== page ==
Mon. Apr 22nd, 2019

Does Bad Blood Linger Between The Mets and WFAN?

For the past three years and counting, New York Mets players have not appeared on WFAN in New York, unless it was part of a paid appearance by a company to pitch a product. Given the team’s challenges of selling tickets, and bringing eyes and ears to their broadcasts, it’s certainly a curious decision.

In the New York Daily News, WFAN Programming boss Mark Chernoff says that the radio station would still like to bring Mets players, and executives on the air, but Mets COO Jeff Wilpon has told him that WOR (The Mets’ flagship station) doesn’t want players appearing on WFAN. The two stations do have enough of a relationship to use each other’s audio highlights.

As the Daily News points out, it is interesting that the Mets wouldn’t get more involved to make sure their organization was promoted in the best way possible. The team spent twenty years in a radio rights relationship with FAN, and are well aware of the station’s muscle with New York sports radio listeners.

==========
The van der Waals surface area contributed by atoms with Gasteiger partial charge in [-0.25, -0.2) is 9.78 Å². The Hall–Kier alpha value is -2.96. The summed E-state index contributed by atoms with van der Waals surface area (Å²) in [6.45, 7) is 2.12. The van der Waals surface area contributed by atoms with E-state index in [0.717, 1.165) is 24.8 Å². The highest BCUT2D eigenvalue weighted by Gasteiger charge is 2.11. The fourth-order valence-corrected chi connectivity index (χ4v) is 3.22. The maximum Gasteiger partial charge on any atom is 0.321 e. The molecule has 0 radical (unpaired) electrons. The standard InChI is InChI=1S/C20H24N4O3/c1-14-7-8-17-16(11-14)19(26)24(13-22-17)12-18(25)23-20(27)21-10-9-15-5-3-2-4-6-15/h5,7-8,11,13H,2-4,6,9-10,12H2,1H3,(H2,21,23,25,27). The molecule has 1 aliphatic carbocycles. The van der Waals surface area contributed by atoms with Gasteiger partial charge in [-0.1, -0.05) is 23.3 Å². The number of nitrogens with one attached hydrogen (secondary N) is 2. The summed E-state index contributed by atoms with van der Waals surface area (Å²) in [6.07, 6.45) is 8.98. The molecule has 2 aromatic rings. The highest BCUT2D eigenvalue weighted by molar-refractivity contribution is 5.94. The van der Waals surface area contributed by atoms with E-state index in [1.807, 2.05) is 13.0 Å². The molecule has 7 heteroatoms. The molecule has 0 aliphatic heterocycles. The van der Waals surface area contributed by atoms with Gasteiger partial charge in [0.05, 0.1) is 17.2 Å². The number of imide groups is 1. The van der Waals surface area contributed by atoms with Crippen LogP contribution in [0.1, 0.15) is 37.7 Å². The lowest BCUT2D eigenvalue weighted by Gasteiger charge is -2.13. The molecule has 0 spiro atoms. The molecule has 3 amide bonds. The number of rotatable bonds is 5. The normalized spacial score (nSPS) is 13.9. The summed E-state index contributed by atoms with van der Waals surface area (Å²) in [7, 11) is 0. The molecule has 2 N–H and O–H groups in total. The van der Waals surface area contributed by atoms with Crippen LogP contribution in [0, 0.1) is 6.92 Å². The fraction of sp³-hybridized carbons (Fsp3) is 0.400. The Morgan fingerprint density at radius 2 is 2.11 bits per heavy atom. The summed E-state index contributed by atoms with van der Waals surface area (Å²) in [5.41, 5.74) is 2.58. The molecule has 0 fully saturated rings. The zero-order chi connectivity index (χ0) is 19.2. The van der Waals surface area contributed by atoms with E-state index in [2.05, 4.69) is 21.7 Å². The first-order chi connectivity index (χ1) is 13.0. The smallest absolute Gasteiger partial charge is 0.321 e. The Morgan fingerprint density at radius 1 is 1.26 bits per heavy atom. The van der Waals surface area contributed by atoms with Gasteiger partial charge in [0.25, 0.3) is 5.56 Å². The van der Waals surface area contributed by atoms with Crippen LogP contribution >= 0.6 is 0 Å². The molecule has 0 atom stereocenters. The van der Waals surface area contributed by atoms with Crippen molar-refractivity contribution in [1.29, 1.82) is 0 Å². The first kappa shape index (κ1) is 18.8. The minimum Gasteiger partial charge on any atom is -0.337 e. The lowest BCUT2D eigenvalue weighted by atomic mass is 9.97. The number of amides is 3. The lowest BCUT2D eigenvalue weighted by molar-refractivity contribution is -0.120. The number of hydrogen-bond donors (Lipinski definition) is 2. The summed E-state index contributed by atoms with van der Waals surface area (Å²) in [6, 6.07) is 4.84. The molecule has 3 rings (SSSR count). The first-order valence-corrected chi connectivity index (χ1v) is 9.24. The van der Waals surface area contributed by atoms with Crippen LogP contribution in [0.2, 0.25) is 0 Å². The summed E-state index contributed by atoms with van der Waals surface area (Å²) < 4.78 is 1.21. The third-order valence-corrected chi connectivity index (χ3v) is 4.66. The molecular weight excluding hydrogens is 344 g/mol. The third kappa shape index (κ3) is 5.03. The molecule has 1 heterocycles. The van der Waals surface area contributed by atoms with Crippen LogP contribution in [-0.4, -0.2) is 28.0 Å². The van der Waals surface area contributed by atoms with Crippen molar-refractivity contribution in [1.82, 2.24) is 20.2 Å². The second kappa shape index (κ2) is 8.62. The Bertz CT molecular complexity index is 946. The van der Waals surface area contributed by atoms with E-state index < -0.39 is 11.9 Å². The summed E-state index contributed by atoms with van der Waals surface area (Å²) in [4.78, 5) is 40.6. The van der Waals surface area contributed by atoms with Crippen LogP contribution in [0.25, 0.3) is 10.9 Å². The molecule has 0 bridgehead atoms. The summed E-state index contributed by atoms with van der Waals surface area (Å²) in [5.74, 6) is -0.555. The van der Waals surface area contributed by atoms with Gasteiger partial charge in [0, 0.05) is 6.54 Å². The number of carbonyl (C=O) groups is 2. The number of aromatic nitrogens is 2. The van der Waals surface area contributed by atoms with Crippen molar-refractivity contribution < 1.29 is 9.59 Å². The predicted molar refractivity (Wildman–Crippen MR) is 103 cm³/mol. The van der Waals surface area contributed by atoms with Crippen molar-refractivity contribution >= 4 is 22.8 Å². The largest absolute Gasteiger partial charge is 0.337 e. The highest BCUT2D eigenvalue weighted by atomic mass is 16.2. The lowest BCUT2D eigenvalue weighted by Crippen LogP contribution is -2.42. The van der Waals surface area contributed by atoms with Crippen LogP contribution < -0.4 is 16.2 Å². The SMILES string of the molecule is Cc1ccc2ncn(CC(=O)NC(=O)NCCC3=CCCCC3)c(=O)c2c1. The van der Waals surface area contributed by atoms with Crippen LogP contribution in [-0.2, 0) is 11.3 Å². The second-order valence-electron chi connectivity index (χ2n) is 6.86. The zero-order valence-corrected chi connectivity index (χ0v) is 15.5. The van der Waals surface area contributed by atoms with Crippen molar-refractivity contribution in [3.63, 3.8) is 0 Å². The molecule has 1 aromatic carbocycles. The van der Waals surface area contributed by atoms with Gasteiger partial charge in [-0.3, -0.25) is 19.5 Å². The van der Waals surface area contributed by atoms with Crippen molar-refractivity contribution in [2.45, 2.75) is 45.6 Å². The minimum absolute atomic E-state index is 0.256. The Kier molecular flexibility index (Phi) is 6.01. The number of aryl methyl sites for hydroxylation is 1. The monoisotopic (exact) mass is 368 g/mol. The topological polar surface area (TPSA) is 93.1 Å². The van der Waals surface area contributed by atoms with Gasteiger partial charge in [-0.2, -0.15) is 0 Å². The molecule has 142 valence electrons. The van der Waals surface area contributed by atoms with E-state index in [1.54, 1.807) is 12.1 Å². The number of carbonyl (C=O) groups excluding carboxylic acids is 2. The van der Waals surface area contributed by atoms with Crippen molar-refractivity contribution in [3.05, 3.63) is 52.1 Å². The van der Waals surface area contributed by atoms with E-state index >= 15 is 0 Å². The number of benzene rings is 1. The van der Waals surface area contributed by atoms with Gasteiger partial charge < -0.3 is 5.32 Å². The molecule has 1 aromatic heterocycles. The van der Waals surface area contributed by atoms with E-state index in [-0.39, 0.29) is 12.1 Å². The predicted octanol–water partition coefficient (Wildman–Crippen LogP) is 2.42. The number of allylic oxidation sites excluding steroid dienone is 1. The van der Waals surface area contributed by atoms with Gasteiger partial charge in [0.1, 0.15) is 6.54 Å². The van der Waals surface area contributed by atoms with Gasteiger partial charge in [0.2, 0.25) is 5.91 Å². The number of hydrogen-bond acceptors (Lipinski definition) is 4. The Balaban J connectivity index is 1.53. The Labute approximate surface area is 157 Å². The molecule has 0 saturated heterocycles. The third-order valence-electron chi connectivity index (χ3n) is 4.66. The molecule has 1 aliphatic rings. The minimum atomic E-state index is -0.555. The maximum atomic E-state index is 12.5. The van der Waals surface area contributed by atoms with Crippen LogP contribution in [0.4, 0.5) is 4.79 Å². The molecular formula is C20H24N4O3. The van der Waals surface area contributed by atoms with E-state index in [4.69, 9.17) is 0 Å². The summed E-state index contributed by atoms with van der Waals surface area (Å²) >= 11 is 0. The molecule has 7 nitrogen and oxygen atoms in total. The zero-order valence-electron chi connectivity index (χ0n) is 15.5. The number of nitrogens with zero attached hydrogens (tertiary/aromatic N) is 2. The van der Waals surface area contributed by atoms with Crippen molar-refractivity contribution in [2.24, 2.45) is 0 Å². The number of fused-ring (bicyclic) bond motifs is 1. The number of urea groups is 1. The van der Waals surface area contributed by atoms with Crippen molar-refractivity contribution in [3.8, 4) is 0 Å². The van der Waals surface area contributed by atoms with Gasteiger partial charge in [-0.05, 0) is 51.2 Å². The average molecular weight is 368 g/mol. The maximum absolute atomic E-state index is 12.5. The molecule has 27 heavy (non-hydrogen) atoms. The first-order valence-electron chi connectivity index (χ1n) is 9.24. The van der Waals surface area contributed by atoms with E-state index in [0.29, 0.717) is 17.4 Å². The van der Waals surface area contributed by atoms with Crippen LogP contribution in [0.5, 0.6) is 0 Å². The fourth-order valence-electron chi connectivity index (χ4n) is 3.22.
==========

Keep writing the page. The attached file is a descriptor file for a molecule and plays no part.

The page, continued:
Is the decision due to WFAN electing to drop the Mets in favor of carrying the New York Yankees? Possibly. Last week, Mike Francesa suggested the Mets should have already gotten over any “bad feeling” they had toward the radio station. He claimed two years earlier that the Mets organization were a bunch of “jackasses,” and that the radio station had lost money because the team stunk for the past decade.

Despite the damaged relationship, it’d make sense for both sides to cooperate with one another. The Mets aren’t going to receive promotion during the day from their flagship station since WOR airs Rush Limbaugh and Sean Hannity, and neither focus their programming on sports. WFAN meanwhile has the ability to sell the team’s stars to local fans, and help the franchise sell more tickets, and merchandise, and generate more ratings for their play by play.

The real question is, are the Mets wise enough to brush personal feelings aside to do what’s best for business. Or is hurting WFAN and limiting the team’s exposure worth it to send a broader message to CBS New York management.

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